"We just refused to accept the fact that the Board of Trustees wanted to close the school," Jamison said. "I haven't heard of any school that is going to close and that was going to be re-opening against. I'm just speechless."

Amid financial problems and declining enrollment, Nazareth announced in February the school would close. The school started working toward trying to stay open and had to meet three goals by April 15: enroll 80 freshman for next year's class, raise at least $700,000 to help pay off the deficit, and create a plan for long-term sustainability.

Jamison, as well as athletic director Rochelle Murphy, both admitted to initially thinking the school would close and there was nothing that could be done. It went right down to the wire but the school found way to meet the requirements. Nazareth has a 98 percent graduation rate for its students and 96 percent go on to college.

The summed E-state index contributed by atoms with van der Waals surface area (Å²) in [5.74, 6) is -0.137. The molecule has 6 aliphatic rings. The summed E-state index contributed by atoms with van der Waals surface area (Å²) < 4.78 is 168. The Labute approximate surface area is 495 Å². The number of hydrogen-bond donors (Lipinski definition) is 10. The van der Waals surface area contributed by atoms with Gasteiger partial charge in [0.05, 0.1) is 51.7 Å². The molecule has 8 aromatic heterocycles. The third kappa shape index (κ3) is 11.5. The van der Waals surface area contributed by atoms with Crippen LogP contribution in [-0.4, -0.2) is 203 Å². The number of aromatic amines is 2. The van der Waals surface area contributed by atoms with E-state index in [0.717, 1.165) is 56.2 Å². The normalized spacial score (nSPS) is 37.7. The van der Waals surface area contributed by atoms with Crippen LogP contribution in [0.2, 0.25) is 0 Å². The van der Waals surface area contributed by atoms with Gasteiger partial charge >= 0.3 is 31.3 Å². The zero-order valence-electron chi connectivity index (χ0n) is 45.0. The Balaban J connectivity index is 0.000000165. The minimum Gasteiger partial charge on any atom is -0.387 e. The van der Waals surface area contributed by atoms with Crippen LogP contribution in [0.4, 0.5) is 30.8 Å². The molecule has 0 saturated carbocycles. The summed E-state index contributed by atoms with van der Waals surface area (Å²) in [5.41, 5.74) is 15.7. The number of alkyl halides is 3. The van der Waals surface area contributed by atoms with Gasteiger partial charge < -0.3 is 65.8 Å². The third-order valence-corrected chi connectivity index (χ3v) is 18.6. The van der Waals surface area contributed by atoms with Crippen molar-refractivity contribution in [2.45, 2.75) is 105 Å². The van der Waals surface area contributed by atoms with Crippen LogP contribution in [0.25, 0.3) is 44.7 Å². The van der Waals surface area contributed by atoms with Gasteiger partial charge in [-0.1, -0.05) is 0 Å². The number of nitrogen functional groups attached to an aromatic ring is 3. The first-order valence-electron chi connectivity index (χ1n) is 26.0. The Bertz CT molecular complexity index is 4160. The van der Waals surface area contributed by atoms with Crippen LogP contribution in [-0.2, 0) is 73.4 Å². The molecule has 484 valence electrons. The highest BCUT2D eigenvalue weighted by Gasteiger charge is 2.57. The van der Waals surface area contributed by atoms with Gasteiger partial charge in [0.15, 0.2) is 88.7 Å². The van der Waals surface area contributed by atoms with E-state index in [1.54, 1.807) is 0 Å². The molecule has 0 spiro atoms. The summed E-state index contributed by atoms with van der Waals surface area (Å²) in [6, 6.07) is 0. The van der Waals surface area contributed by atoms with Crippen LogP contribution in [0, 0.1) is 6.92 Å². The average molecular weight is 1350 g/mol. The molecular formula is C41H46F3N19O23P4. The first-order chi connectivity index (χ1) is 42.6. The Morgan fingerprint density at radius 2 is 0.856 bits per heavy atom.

"For us to be staying open is a tremendous sense of pride," Murphy said. "You meet people who say good luck and I hope you stay open, but it doesn't seem like they're giving you much of a chance. I wasn't even giving us much of a chance at the beginning. To have overcome all this and be successful carrying out our plan, it's tremendous."

Those connected to the school applauded the work of school principal Providencia Quiles, for her efforts in finding a way for the school to stay open. Jamison mentioned that having a few months to work with also helped as the school had time to try and save itself.